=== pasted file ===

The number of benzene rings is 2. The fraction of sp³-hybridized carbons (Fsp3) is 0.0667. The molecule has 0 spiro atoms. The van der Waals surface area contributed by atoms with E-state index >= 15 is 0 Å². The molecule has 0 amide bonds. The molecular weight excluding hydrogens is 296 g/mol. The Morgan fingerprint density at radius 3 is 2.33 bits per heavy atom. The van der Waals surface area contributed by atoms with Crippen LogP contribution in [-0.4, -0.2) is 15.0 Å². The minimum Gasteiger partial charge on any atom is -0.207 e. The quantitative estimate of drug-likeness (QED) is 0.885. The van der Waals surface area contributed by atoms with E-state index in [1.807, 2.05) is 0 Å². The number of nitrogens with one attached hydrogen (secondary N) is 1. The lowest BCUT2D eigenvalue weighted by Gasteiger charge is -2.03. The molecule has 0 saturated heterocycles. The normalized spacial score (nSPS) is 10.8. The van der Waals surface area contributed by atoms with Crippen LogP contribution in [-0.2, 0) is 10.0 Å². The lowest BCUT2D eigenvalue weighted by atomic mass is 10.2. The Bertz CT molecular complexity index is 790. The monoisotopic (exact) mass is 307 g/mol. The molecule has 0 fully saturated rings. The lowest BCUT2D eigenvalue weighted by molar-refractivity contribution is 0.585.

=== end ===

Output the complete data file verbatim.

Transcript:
The number of benzene rings is 2. The fraction of sp³-hybridized carbons (Fsp3) is 0.0667. The molecule has 0 spiro atoms. The van der Waals surface area contributed by atoms with E-state index >= 15 is 0 Å². The molecule has 0 amide bonds. The molecular weight excluding hydrogens is 296 g/mol. The Morgan fingerprint density at radius 3 is 2.33 bits per heavy atom. The van der Waals surface area contributed by atoms with Crippen LogP contribution in [-0.4, -0.2) is 15.0 Å². The minimum Gasteiger partial charge on any atom is -0.207 e. The quantitative estimate of drug-likeness (QED) is 0.885. The van der Waals surface area contributed by atoms with E-state index in [1.807, 2.05) is 0 Å². The number of nitrogens with one attached hydrogen (secondary N) is 1. The lowest BCUT2D eigenvalue weighted by Gasteiger charge is -2.03. The molecule has 0 saturated heterocycles. The normalized spacial score (nSPS) is 10.8. The van der Waals surface area contributed by atoms with Crippen LogP contribution in [-0.2, 0) is 10.0 Å². The lowest BCUT2D eigenvalue weighted by atomic mass is 10.2. The Bertz CT molecular complexity index is 790. The monoisotopic (exact) mass is 307 g/mol. The molecule has 0 fully saturated rings. The lowest BCUT2D eigenvalue weighted by molar-refractivity contribution is 0.585.